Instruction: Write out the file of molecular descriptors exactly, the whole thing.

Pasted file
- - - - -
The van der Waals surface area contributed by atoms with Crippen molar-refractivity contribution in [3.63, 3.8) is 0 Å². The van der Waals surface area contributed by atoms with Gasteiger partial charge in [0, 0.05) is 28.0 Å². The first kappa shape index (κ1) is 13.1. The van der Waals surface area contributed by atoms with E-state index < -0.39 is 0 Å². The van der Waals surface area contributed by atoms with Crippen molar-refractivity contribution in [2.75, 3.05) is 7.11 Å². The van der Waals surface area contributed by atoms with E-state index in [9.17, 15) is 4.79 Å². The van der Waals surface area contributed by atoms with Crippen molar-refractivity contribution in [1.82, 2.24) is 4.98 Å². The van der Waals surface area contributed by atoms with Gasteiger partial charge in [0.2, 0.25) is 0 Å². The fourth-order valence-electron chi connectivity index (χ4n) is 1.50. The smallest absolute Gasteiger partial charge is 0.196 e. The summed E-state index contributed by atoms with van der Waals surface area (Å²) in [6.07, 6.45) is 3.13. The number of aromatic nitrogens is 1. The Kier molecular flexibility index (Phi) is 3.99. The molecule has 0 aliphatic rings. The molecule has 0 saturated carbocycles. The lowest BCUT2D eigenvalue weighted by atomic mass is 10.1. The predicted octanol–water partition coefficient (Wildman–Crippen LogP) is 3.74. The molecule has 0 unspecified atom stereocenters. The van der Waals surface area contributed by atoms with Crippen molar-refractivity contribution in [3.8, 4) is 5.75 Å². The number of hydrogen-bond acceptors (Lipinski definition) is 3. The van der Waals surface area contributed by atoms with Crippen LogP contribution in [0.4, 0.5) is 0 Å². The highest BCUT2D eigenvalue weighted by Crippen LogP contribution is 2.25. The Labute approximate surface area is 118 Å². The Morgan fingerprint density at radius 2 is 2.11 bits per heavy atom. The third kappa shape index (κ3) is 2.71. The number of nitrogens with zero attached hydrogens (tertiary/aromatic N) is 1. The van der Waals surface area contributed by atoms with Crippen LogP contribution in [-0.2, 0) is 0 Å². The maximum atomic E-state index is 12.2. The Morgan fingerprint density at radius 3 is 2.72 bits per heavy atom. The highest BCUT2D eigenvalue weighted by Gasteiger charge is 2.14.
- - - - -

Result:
The van der Waals surface area contributed by atoms with Crippen molar-refractivity contribution in [3.63, 3.8) is 0 Å². The van der Waals surface area contributed by atoms with Gasteiger partial charge in [0, 0.05) is 28.0 Å². The first kappa shape index (κ1) is 13.1. The van der Waals surface area contributed by atoms with E-state index < -0.39 is 0 Å². The van der Waals surface area contributed by atoms with Crippen molar-refractivity contribution in [2.75, 3.05) is 7.11 Å². The van der Waals surface area contributed by atoms with E-state index in [9.17, 15) is 4.79 Å². The van der Waals surface area contributed by atoms with Crippen molar-refractivity contribution in [1.82, 2.24) is 4.98 Å². The van der Waals surface area contributed by atoms with Gasteiger partial charge in [0.2, 0.25) is 0 Å². The fourth-order valence-electron chi connectivity index (χ4n) is 1.50. The smallest absolute Gasteiger partial charge is 0.196 e. The summed E-state index contributed by atoms with van der Waals surface area (Å²) in [6.07, 6.45) is 3.13. The number of aromatic nitrogens is 1. The Kier molecular flexibility index (Phi) is 3.99. The molecule has 0 aliphatic rings. The molecule has 0 saturated carbocycles. The lowest BCUT2D eigenvalue weighted by atomic mass is 10.1. The predicted octanol–water partition coefficient (Wildman–Crippen LogP) is 3.74. The molecule has 0 unspecified atom stereocenters. The van der Waals surface area contributed by atoms with Crippen molar-refractivity contribution in [3.8, 4) is 5.75 Å². The number of hydrogen-bond acceptors (Lipinski definition) is 3. The van der Waals surface area contributed by atoms with Crippen LogP contribution in [0.4, 0.5) is 0 Å². The highest BCUT2D eigenvalue weighted by Crippen LogP contribution is 2.25. The Labute approximate surface area is 118 Å². The Morgan fingerprint density at radius 2 is 2.11 bits per heavy atom. The third kappa shape index (κ3) is 2.71. The number of nitrogens with zero attached hydrogens (tertiary/aromatic N) is 1. The van der Waals surface area contributed by atoms with Crippen LogP contribution in [-0.2, 0) is 0 Å². The maximum atomic E-state index is 12.2. The Morgan fingerprint density at radius 3 is 2.72 bits per heavy atom. The highest BCUT2D eigenvalue weighted by Gasteiger charge is 2.14.